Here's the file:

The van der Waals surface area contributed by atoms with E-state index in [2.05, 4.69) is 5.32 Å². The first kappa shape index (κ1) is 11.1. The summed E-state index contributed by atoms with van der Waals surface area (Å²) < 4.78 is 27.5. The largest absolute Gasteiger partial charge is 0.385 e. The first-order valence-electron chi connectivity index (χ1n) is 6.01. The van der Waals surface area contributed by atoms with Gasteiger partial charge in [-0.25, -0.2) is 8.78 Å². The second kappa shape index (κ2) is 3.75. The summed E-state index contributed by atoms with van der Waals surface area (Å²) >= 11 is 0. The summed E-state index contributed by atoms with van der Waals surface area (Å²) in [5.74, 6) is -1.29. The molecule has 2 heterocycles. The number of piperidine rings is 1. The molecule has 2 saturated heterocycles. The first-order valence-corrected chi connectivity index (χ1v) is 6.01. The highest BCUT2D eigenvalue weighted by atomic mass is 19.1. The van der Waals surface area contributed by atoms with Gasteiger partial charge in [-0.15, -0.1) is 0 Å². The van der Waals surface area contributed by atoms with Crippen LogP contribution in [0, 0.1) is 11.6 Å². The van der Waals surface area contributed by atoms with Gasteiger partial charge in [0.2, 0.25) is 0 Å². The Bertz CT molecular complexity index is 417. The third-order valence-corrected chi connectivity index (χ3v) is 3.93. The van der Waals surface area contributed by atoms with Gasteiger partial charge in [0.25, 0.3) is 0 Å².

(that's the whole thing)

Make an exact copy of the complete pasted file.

The van der Waals surface area contributed by atoms with E-state index in [2.05, 4.69) is 5.32 Å². The first kappa shape index (κ1) is 11.1. The summed E-state index contributed by atoms with van der Waals surface area (Å²) < 4.78 is 27.5. The largest absolute Gasteiger partial charge is 0.385 e. The first-order valence-electron chi connectivity index (χ1n) is 6.01. The van der Waals surface area contributed by atoms with Gasteiger partial charge in [-0.25, -0.2) is 8.78 Å². The second kappa shape index (κ2) is 3.75. The summed E-state index contributed by atoms with van der Waals surface area (Å²) >= 11 is 0. The summed E-state index contributed by atoms with van der Waals surface area (Å²) in [5.74, 6) is -1.29. The molecule has 2 heterocycles. The number of piperidine rings is 1. The molecule has 2 saturated heterocycles. The first-order valence-corrected chi connectivity index (χ1v) is 6.01. The highest BCUT2D eigenvalue weighted by atomic mass is 19.1. The van der Waals surface area contributed by atoms with Gasteiger partial charge in [-0.15, -0.1) is 0 Å². The van der Waals surface area contributed by atoms with Crippen LogP contribution in [0, 0.1) is 11.6 Å². The van der Waals surface area contributed by atoms with Gasteiger partial charge in [0.2, 0.25) is 0 Å². The Bertz CT molecular complexity index is 417. The third-order valence-corrected chi connectivity index (χ3v) is 3.93. The van der Waals surface area contributed by atoms with Gasteiger partial charge in [0.25, 0.3) is 0 Å².